Humanized Mouse Models of HIV-1 Latency

Author(s): Rachel V. Duyne, Aarthi Narayanan, Kylene K.-Hall, Mohammed Saifuddin, Leonard Shultz, Fatah Kashanchi

Journal Name: Current HIV Research
HIV and Viral Immune Diseases

Volume 9 , Issue 8 , 2011

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The existence of long-lasting cellular reservoirs of HIV-1 is one of the major hurdles in developing effective anti-retroviral therapies. These latently infected cells and tissues efficiently evade immune responses and remain dormant until activated, upon which they can generate a productive HIV-1 infection. This classic scenario of viral latency becomes even more difficult to study and model due to the extreme complexity of translating in vivo virus-cell interactions into a controlled in vitro system. The recent developments and constant improvements upon hematopoietic engraftment of human cells and tissues onto recipient immunocompromised murine scaffolds have made it possible to model complex human innate and adaptive immune responses in a small animal model. Specifically, HIV-1 infection has been successfully modeled in these humanized mice to mimic transmission, pathogenesis, host immune responses, and treatment. Here, we review the complexities surrounding modeling HIV-1 latency in vitro and in vivo and highlight the most recent humanized mouse models that support retroviral infection.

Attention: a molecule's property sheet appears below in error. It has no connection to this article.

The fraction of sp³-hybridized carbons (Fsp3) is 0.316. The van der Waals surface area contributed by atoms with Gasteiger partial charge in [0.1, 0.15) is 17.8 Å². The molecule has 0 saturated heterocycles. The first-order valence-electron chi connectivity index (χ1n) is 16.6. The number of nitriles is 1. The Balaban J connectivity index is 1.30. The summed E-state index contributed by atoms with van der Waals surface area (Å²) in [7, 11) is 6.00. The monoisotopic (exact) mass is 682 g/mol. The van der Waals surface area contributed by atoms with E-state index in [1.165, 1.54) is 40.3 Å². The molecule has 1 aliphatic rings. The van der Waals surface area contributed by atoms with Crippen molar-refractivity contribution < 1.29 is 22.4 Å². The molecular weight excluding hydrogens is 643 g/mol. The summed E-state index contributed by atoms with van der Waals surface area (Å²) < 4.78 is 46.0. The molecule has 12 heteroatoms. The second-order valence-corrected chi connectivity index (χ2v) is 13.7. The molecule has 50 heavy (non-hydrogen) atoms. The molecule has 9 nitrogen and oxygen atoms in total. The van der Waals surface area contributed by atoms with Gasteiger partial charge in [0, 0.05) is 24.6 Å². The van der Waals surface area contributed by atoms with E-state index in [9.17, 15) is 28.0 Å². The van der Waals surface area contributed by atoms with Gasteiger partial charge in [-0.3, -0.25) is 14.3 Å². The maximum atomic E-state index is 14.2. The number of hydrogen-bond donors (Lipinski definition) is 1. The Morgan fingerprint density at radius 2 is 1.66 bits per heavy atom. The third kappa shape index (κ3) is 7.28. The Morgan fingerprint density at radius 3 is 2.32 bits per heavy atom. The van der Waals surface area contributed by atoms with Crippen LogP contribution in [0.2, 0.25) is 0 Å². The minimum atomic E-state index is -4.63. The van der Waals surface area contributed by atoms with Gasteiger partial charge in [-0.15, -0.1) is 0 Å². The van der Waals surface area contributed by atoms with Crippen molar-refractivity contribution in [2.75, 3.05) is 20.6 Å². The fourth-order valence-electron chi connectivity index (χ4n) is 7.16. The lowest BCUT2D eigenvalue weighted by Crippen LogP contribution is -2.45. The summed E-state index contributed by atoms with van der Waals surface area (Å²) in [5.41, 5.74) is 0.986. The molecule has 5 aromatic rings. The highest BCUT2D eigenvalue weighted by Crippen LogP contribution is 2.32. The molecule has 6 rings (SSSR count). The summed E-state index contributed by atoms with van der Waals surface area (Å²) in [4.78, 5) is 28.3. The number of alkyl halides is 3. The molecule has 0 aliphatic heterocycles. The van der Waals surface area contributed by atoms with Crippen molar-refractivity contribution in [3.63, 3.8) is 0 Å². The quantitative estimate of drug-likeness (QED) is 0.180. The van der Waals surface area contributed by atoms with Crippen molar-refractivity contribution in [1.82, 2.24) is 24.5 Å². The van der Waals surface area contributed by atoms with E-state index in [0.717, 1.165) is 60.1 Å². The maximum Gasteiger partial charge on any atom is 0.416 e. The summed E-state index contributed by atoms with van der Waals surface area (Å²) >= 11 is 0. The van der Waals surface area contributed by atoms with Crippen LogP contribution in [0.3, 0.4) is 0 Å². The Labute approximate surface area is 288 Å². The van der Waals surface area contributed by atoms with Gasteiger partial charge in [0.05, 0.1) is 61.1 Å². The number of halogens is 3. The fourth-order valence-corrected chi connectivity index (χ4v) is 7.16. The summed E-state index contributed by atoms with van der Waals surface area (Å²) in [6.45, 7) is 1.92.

Keywords: HIV-1, latency, HAART, humanized mouse model, HIV INFECTIONS, HIV-1 LATENCY, Primary Cells, Transformed cell lines, Small Animal Models, Latent reservoirs

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Article Details

Year: 2011
Page: [595 - 605]
Pages: 11
DOI: 10.2174/157016211798998781
Price: $65

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PDF: 17